Dentures (full or partial)

The loss of teeth can be a traumatic event that leads to diminished self-confidence, oral hygiene problems, and chewing difficulties. You use your mouth several times a day, so ideally a lost tooth needs to be replaced with something that is safe, comfortable, and functional. To that end, dentures have been used throughout human history as an indefinite tooth replacement in the event of disease or injury resulting in loss of teeth.


Dentures are removable prosthesises that simulate the look and function of the tooth and its surrounding tissue. Most dentures are constructed with acrylic resins along with some composite materials. There are two major types of dentures. The full denture replaces an entire jaw’s worth of teeth, while a partial denture only replaces single or multiple teeth where there are still healthy own teeth present.  Full dentures can be put in place after a surgery to remove all teeth in the jaw, but the usual practice involves waiting for the gums to heal properly. A partial denture also serves as a spacer to prevent the living teeth from shifting position.

Most patients of full dentures are in their later years and have lost most of their teeth.  Patients of partial dentures are usually people who have lost one or more teeth to gum disease or injury.  All patients receiving dentures find that their chewing improves, their oral hygiene becomes easier, and their speech clears up.  On the outside, a good denture can radically improve your smile.

Improved facial harmony



Dentures are specifically made for each patient’s unique anatomy. Some appointments with our dentist are required to develop a working model of the final product. Following 1-2 weeks of work, the patient receives a new set of teeth.  Initially they will feel awkward, no matter how well they may fit you. The fact remains that it is not a living part of your mouth and it will feel strange to you. However, after a short period of adjustment most people don’t even notice that they’re wearing the dentures any more.

The cleaning of dentures is just as important as cleaning your own teeth. A set of dentures should be removed and brushed at least once per day with a denture brush and denture cleanser.  Patients are advised to keep their full dentures in place overnight for the better position of the TMJ (Temporo Mandibular Joint).

Regular checkups with your dentist are encouraged in order to track changing conditions in your mouth.  Should your teeth shift or your bones change shape with time, you’ll need a relining, or making a new set.  Dentures have been around for a long time and are a proven way to replace lost teeth.  If you require dentures please contact our dentist for a consultation.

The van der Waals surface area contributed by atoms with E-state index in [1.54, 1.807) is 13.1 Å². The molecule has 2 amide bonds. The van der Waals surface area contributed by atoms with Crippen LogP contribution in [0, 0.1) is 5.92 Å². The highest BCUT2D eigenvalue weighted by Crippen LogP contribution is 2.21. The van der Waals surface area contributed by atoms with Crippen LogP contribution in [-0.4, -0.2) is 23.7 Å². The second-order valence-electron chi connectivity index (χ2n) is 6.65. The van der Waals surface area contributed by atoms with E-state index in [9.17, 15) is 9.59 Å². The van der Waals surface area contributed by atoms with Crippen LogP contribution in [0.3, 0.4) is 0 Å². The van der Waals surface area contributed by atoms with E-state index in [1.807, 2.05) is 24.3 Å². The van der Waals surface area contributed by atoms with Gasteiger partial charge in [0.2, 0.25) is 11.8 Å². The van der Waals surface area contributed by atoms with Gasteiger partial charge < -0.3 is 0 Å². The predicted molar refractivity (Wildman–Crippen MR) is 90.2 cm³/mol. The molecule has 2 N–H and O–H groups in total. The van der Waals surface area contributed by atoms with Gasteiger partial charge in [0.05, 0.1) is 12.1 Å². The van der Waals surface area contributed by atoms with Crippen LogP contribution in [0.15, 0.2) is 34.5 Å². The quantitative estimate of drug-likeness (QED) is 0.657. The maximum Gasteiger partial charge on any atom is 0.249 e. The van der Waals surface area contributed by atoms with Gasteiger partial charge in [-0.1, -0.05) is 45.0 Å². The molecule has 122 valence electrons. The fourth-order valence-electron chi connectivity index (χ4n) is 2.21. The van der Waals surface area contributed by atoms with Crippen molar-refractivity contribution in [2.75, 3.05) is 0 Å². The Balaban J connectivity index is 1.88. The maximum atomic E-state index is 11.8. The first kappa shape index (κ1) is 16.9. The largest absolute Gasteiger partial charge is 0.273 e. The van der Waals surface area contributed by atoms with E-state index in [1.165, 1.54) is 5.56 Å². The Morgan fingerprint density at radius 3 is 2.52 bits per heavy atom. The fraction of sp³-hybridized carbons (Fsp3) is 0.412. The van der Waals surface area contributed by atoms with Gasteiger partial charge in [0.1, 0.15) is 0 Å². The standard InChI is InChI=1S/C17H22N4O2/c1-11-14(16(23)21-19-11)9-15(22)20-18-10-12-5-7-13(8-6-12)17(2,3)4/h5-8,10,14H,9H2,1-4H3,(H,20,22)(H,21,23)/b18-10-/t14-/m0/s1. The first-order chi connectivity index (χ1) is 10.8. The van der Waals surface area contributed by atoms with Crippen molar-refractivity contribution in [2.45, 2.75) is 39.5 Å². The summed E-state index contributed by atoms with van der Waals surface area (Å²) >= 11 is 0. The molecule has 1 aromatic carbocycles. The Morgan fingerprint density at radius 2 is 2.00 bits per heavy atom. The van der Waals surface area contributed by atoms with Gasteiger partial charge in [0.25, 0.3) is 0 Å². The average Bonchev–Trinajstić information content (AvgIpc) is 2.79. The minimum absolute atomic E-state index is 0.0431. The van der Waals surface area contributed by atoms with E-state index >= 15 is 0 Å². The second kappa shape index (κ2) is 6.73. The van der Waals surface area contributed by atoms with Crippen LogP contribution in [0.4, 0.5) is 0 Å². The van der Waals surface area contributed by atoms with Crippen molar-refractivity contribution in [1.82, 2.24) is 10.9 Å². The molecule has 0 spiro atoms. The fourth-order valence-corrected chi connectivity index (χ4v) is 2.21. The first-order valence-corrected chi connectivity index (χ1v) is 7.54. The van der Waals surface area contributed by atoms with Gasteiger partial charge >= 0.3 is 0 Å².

If you're one of those people who lost all of their natural teeth, whether from periodontal disease, tooth decay or injury, complete dentures can be a solution to get your gorgeous smile back. We can replace all your missing teeth and will not only benefit your health but also your appearance. Most of the time, without support from the denture, facial muscles sag, making a face look older. With good dentures you'll be able to eat and speak like a person with healthy teeth.

You have to know that there are various types of complete dentures.  For example, a conventional full denture is made and placed in the patient's mouth after the remaining teeth are removed and tissues have healed which may take a couple of months.  

Another type is an immediate complete denture that is inserted as soon as the remaining teeth are removed.  This way the dentist takes measurements and makes models of the patient's jaws during the first visit. The main benefit of immediate dentures, that the denture wearer does not have to walk around toothless while the healing period. We have to know, that the jaw bones and gums can shrink over time, especially during the period of healing in the first six months after the removal of teeth. If this happens, the immediate dentures will require relining to fit properly.

With your new dentures you have to maintain proper hygiene: brush your gums, tongue and palate every morning and evening with a soft-bristled brush before you insert your dentures.  This have to be done in order to stimulate circulation in your tissues and help remove plaque.

New dentures may feel awkward for a few weeks until you become used to them – this is quite common but shouldn't be too much of a concern.  It is normal for the dentures to loose while the muscles of your cheek and tongue learn to keep them in place.

It is not unusual to experience minor irritation or soreness when you start getting used to your new dentures. You may find that saliva flow temporarily increases or chewing is somewhat difficult. As your mouth becomes accustomed to the dentures, these problems should diminish. You should probably sign up for a follow-up visit with your dentist just to make sure your dentures work the way they should.

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